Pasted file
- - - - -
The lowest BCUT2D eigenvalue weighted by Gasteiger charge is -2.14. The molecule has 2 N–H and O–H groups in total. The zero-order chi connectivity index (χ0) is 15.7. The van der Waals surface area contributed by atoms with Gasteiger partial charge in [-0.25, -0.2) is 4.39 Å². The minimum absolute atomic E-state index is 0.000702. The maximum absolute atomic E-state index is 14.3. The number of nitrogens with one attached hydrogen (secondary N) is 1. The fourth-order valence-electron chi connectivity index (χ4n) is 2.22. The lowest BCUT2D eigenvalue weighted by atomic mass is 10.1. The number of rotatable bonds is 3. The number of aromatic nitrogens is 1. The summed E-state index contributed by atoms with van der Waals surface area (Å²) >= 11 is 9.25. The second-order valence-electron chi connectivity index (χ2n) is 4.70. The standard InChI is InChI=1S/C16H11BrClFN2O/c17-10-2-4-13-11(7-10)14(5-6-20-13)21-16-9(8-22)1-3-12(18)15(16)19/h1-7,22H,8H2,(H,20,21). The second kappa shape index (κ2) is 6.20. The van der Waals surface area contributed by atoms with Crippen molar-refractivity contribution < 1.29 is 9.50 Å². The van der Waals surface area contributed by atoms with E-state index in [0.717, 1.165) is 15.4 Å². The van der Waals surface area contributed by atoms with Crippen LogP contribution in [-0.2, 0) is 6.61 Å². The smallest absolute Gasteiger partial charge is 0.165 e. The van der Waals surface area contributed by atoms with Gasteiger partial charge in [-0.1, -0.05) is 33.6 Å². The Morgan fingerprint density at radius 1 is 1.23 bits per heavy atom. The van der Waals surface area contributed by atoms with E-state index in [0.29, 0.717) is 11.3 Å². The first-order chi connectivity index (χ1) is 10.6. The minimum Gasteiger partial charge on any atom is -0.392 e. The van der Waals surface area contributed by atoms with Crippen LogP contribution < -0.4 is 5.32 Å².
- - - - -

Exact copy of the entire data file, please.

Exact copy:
The lowest BCUT2D eigenvalue weighted by Gasteiger charge is -2.14. The molecule has 2 N–H and O–H groups in total. The zero-order chi connectivity index (χ0) is 15.7. The van der Waals surface area contributed by atoms with Gasteiger partial charge in [-0.25, -0.2) is 4.39 Å². The minimum absolute atomic E-state index is 0.000702. The maximum absolute atomic E-state index is 14.3. The number of nitrogens with one attached hydrogen (secondary N) is 1. The fourth-order valence-electron chi connectivity index (χ4n) is 2.22. The lowest BCUT2D eigenvalue weighted by atomic mass is 10.1. The number of rotatable bonds is 3. The number of aromatic nitrogens is 1. The summed E-state index contributed by atoms with van der Waals surface area (Å²) >= 11 is 9.25. The second-order valence-electron chi connectivity index (χ2n) is 4.70. The standard InChI is InChI=1S/C16H11BrClFN2O/c17-10-2-4-13-11(7-10)14(5-6-20-13)21-16-9(8-22)1-3-12(18)15(16)19/h1-7,22H,8H2,(H,20,21). The second kappa shape index (κ2) is 6.20. The van der Waals surface area contributed by atoms with Crippen molar-refractivity contribution < 1.29 is 9.50 Å². The van der Waals surface area contributed by atoms with E-state index in [0.717, 1.165) is 15.4 Å². The van der Waals surface area contributed by atoms with Crippen LogP contribution in [-0.2, 0) is 6.61 Å². The smallest absolute Gasteiger partial charge is 0.165 e. The van der Waals surface area contributed by atoms with Gasteiger partial charge in [-0.1, -0.05) is 33.6 Å². The Morgan fingerprint density at radius 1 is 1.23 bits per heavy atom. The van der Waals surface area contributed by atoms with E-state index in [0.29, 0.717) is 11.3 Å². The first-order chi connectivity index (χ1) is 10.6. The minimum Gasteiger partial charge on any atom is -0.392 e. The van der Waals surface area contributed by atoms with Crippen LogP contribution < -0.4 is 5.32 Å².